Even as the dog at the center of a global animal rights battle was put to death on Wednesday, social networks proved to be a massive weapon for protestors.
Lennox, a seven-year-old black dog who lived with his family in Belfast, Ireland, became the center of a hailstorm of media attention and worldwide protests after dog wardens seized him because they considered him a pit bull type of dog and, thus, a public danger. Pit bulls are banned under the U.K.'s Dangerous Dog act.
The dog's owners say Lennox was a mix of American bulldog and Labrador, but Belfast dog wardens called him a "possible pitbull type."
The dog, first taken from his owners in 2010, was put down today after numerous court battles and great public outcry.
And while the dog's owner, Caroline Barnes, lost the battle to save her dog, she was far from alone in her protests. Lennox's supporters took to social networks, like Facebook and Twitter, to put out pleas for people to join them in their appeals to keep Lennox alive and relocate him outside of the area.
The dog's saga spread far, lighting up social networks.
Many people filled their own personal Facebook posts with pleas for their online friends to sign petitions and join the protest. Others took to Twitter to vent their frustrations and ask for support.
"Destroying a dog that had no history of aggression is folly and shames society," tweeted @DUPleader.
And @AliciaLaraLA tweeted: "Always wanted to go to Ireland but after all this with #LENNOX, Belfast is one place I'll never be visiting..."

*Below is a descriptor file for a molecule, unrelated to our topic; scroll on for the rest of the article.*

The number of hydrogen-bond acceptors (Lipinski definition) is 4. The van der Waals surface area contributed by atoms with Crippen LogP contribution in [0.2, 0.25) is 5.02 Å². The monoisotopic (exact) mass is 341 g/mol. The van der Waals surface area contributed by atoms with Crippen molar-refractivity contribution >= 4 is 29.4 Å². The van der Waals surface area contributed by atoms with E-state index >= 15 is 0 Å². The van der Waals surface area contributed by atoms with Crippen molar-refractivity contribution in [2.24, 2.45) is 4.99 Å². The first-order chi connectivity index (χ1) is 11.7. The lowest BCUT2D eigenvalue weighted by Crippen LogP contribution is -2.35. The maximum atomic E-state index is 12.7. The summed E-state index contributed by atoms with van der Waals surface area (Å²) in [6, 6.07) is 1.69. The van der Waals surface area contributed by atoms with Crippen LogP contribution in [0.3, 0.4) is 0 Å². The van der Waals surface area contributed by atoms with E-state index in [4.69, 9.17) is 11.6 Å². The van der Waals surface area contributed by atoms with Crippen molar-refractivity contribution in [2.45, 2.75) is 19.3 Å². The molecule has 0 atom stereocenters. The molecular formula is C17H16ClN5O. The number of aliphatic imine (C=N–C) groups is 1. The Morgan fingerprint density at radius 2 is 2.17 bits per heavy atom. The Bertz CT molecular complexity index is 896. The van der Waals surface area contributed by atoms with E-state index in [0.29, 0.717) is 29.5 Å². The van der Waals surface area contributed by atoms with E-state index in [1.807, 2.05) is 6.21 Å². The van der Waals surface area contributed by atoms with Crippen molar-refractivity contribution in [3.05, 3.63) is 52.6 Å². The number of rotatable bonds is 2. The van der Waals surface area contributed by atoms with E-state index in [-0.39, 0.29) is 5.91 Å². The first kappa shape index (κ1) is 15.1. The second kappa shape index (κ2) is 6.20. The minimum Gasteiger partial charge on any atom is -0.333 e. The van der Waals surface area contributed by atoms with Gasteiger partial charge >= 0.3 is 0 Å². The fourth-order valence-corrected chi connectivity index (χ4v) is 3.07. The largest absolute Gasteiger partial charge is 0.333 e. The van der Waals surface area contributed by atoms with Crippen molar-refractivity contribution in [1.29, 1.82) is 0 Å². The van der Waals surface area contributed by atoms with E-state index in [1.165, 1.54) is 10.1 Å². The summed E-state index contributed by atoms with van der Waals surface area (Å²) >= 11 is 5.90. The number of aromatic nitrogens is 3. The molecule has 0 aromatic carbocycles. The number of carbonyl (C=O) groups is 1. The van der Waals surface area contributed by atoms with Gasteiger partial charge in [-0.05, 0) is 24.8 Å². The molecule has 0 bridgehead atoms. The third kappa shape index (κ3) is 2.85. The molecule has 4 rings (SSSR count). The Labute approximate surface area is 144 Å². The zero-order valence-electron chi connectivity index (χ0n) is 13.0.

Brad Shimmin, an analyst with CurrentAnalysis, noted that social networks not only served to build protests to try to save Lennox but gave people concerned about the situation a place to gather and share their frustrations and stories.
"Services like Twitter have grown beyond destinations to literally become communications infrastructure, the means by which we interact with our peers, our friends, our heroes and our brands," said Shimmin. "Twitter, in particular, has become a means by which we're able to participate in vast but short-lived communities, not just within our limited circle of friends. When we see something on television that excites or enrages us, we turn to Twitter, connecting with others who are sharing this same experience."
Dan Olds, an analyst with The Gabriel Consulting Group, said people are increasingly quick to turn to their favorite social networks whenever they're upset or excited about something.
"Social networks have now become deeply intertwined in the fabric of life," he added. "It's to the point where if someone has some issue or problem they want to vent about, they don't call their friends or neighbors, they immediately run to Facebook or Twitter."
In a similar vein, users took to social networks in March to vent anger at conservative commentator Rush Limbaugh after he verbally bashed a Georgetown University law student for supporting birth control.
In part because of social pressure, Limbaugh's show at the time lost more than 20 advertisers, including Allstate Insurance, AOL, Citrix, Quicken Loans and Sears.
The month before that, a chorus of outrage on Twitter and Facebook helped to push officials at the Susan G. Komen For the Cure to rescind their controversial decision to cut funding for Planned Parenthood programs.
"The immediacy and global reach of these social sites has indeed driven appreciable social change, be it raising the awareness of worthy causes or empowering the disenfranchised," said Shimmin. "Twitter and Facebook are simply mediums for a message -- the continuing realization of the simple desire to hear and to be heard."
Sharon Gaudin covers the Internet and Web 2.0, emerging technologies, and desktop and laptop chips for Computerworld. Follow Sharon on Twitter at @sgaudin, on Google+ or subscribe to Sharon's RSS feed. Her email address is [email protected].
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